Prostate cancer patients have been told for decades that the secret to survival lies in early diagnosis and treatment – but what happens when the latest research recommends not getting treated?
Nurse Researcher Margaret Fitch is working with Dr. Fred Saad’s TFRI-funded Canadian Prostate Cancer Biomarker Network team to study how men with prostate cancer cope within a rapidly changing research landscape. Prostate cancer is the third leading cause of cancer-related death in Canadian men.
The group has discovered that some tumours are aggressive and lethal, requiring immediate treatment. Others are considered indolent and therapy may not be needed for years. Dr. Saad’s team is also working to identify a biomarker to determine which category a tumour falls into, and to detect cancer earlier.
When it comes to prostate cancer messaging, the public has been told to get diagnosed and be treated immediately, Fitch says. Suddenly changing this information can be jarring for patients and their families.
“You can appreciate that if you tell somebody, ‘You have cancer, but you don’t need treatment,’ that has implications for their anxiety and distress levels,” she says. “And we need to be able to anticipate that.”
To determine how men felt about the changes in prostate cancer treatment, Fitch ran a series of Canada-wide focus groups comprised of 50 participants with a low-risk prostate cancer diagnosis. Around 50 health care providers, ranging from urologists to radiation oncologists, were also interviewed.
Most patients said that if they didn’t immediately need treatment, such as surgery or chemotherapy, which bring potential accompanying side effects, it would be much better not to have it. Discovering a biomarker that could “give reliable, valid answers” as to whether a tumour was low or high-risk was also exciting for most of the men. Further, fully understanding all their treatment options was deemed “absolutely critical.”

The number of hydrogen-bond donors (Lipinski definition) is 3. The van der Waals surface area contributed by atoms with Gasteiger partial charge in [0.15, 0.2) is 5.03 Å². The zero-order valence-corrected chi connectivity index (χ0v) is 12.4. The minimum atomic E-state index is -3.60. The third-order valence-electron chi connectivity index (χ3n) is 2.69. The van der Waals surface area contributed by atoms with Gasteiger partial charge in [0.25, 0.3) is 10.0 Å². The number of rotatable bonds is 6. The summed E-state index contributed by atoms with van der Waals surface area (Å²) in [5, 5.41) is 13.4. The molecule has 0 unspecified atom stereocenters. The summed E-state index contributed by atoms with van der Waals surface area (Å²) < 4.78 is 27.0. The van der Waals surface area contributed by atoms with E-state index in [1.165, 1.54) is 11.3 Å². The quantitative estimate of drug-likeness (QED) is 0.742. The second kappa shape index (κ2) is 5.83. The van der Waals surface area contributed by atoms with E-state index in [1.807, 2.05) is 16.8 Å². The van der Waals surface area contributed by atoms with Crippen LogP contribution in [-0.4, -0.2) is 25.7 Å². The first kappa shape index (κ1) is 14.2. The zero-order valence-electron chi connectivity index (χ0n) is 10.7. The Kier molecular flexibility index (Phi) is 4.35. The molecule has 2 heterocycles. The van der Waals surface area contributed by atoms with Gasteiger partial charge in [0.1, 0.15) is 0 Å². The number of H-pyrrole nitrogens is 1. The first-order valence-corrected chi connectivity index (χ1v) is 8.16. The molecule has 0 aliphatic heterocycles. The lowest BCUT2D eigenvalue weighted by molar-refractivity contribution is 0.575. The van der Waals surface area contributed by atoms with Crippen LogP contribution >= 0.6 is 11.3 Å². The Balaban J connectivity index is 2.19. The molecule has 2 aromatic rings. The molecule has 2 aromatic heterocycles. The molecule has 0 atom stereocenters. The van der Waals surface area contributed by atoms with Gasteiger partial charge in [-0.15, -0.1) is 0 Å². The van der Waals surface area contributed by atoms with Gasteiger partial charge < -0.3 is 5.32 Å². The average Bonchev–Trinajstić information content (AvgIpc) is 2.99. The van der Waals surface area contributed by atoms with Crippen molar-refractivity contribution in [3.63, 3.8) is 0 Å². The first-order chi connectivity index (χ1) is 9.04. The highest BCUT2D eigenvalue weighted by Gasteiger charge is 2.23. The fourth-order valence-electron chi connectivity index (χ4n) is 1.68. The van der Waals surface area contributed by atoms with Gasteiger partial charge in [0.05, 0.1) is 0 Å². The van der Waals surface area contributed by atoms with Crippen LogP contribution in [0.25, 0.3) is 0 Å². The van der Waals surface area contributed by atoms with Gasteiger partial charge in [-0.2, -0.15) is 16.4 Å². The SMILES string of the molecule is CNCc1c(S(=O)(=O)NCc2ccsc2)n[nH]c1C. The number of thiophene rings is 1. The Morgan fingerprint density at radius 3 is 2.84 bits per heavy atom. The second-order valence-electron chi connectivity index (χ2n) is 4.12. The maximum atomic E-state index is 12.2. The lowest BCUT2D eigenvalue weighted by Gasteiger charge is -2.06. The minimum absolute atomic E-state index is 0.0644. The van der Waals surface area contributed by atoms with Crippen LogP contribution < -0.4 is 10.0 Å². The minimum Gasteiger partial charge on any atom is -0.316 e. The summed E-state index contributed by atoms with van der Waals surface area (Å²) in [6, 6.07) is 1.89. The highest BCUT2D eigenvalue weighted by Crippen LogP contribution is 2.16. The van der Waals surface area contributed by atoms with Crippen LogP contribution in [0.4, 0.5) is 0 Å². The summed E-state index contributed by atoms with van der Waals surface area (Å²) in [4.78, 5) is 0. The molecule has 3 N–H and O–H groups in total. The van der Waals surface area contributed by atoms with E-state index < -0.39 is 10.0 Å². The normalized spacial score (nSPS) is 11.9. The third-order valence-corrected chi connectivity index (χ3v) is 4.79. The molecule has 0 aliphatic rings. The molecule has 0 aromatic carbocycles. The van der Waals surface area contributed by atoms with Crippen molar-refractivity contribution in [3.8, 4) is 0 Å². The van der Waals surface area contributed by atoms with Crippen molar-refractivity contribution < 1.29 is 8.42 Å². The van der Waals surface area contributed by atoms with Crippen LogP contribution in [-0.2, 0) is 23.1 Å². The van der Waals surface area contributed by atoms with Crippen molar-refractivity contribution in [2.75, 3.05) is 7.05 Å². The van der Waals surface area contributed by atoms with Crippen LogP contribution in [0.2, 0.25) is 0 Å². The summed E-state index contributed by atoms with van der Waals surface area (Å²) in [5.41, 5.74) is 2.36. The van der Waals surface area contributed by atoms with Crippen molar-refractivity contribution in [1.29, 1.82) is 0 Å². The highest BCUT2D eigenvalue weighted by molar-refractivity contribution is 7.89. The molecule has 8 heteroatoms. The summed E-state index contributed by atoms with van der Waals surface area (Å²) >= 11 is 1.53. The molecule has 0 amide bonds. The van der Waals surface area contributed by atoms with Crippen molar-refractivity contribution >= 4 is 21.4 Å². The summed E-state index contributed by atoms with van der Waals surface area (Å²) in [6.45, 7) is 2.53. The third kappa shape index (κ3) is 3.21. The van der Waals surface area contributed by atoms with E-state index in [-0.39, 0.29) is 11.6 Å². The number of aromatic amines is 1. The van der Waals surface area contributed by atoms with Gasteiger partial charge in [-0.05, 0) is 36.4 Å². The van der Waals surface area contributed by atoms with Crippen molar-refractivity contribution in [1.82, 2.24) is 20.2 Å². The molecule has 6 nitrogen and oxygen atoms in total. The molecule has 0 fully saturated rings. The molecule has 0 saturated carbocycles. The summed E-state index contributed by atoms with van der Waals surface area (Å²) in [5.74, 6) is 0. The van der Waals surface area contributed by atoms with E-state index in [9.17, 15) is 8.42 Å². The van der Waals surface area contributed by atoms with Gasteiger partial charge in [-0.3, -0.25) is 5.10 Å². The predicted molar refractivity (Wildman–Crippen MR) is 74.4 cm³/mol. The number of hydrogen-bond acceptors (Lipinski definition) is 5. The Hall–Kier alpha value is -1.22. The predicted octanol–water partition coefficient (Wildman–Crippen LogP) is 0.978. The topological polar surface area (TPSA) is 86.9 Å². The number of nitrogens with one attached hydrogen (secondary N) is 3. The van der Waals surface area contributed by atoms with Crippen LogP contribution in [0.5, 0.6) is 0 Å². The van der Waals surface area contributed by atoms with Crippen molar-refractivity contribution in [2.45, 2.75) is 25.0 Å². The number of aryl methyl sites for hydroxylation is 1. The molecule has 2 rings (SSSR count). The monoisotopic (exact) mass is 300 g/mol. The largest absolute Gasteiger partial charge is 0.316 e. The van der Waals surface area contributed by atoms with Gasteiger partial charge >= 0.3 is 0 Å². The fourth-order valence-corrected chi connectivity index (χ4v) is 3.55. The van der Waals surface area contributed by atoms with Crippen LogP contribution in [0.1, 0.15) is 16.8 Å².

The basic science may advance and take a step forward, Fitch says, but it has to take a step forward with people.
“I think that one of the most dramatic changes in cancer care is the recognition that patient voices, survivor voices, have a wisdom; they have something to offer to us as providers, as researchers,” she says. “Their wisdom can actually inform programs and policy…and we have to understand what that perspective is.”
Related Patient Story:
Denis Petitclerc: http://www.tfri.ca/en/OurWork/patient-stories/denis-petitclerc
Project Title: The Terry Fox Research Institute Translational Cancer Research Project: The Canadian Prostate Cancer Biomarker Network (CPCBN)
Investigators: Fred Saad, Anne Marie Mes-Masson, Mathieu Latour, Jean Baptiste Lattouf, Louis Mathieu Stevens, CHUM; Marie Paule Jammal, Cité de la Santé de Laval; Jean Benoît Paradis, Complexe Hospitalier de la Sagamie; Armen Aprikian, Simone Chevalier, Simon Tanguay, Mario Chevrette, Jacques Lapointe, Fadi Brimo, McGill University Health Center; Louis Lacombe, Alain Bergeron Yves Fradet, Hélène Larue, CHUQ; Jeremy Squire, Queen’s University; Neil Fleshner, Rob Bristow, Antonio Finelli, Shabbir Alibhai, PMCC; Laurence Klotz, Margaret Fitch, Sunnybrook Hospital; Darrel Drachenberg, Manitoba Prostate Center; Martin Gleave, Ladan Fazli, Alan So, Colin Collins, VPC; Simon Sutcliffe, TFRI